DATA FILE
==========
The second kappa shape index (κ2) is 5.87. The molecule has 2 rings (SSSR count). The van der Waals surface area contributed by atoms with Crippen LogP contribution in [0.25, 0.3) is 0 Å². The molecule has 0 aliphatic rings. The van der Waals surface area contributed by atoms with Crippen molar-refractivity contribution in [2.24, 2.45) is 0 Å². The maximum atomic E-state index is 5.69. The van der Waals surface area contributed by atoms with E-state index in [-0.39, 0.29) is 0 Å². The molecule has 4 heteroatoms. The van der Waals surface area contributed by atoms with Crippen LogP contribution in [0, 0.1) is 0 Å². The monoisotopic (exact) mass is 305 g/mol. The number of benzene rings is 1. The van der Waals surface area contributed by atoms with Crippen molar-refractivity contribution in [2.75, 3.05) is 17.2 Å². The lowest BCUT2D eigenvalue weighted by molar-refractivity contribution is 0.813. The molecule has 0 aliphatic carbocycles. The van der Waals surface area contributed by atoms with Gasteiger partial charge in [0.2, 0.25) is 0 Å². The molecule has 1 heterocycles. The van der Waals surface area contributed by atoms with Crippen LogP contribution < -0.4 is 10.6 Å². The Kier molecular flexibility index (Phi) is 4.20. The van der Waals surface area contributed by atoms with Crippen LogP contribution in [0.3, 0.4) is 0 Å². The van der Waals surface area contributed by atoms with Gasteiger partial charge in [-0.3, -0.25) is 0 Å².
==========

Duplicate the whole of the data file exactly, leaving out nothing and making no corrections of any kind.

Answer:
The second kappa shape index (κ2) is 5.87. The molecule has 2 rings (SSSR count). The van der Waals surface area contributed by atoms with Crippen LogP contribution in [0.25, 0.3) is 0 Å². The molecule has 0 aliphatic rings. The van der Waals surface area contributed by atoms with Crippen molar-refractivity contribution in [2.24, 2.45) is 0 Å². The maximum atomic E-state index is 5.69. The van der Waals surface area contributed by atoms with E-state index in [-0.39, 0.29) is 0 Å². The molecule has 4 heteroatoms. The van der Waals surface area contributed by atoms with Crippen LogP contribution in [0, 0.1) is 0 Å². The monoisotopic (exact) mass is 305 g/mol. The number of benzene rings is 1. The van der Waals surface area contributed by atoms with Crippen molar-refractivity contribution in [2.75, 3.05) is 17.2 Å². The lowest BCUT2D eigenvalue weighted by molar-refractivity contribution is 0.813. The molecule has 0 aliphatic carbocycles. The van der Waals surface area contributed by atoms with Gasteiger partial charge in [0.2, 0.25) is 0 Å². The molecule has 1 heterocycles. The van der Waals surface area contributed by atoms with Crippen LogP contribution < -0.4 is 10.6 Å². The Kier molecular flexibility index (Phi) is 4.20. The van der Waals surface area contributed by atoms with Crippen LogP contribution in [0.3, 0.4) is 0 Å². The van der Waals surface area contributed by atoms with Gasteiger partial charge in [-0.3, -0.25) is 0 Å².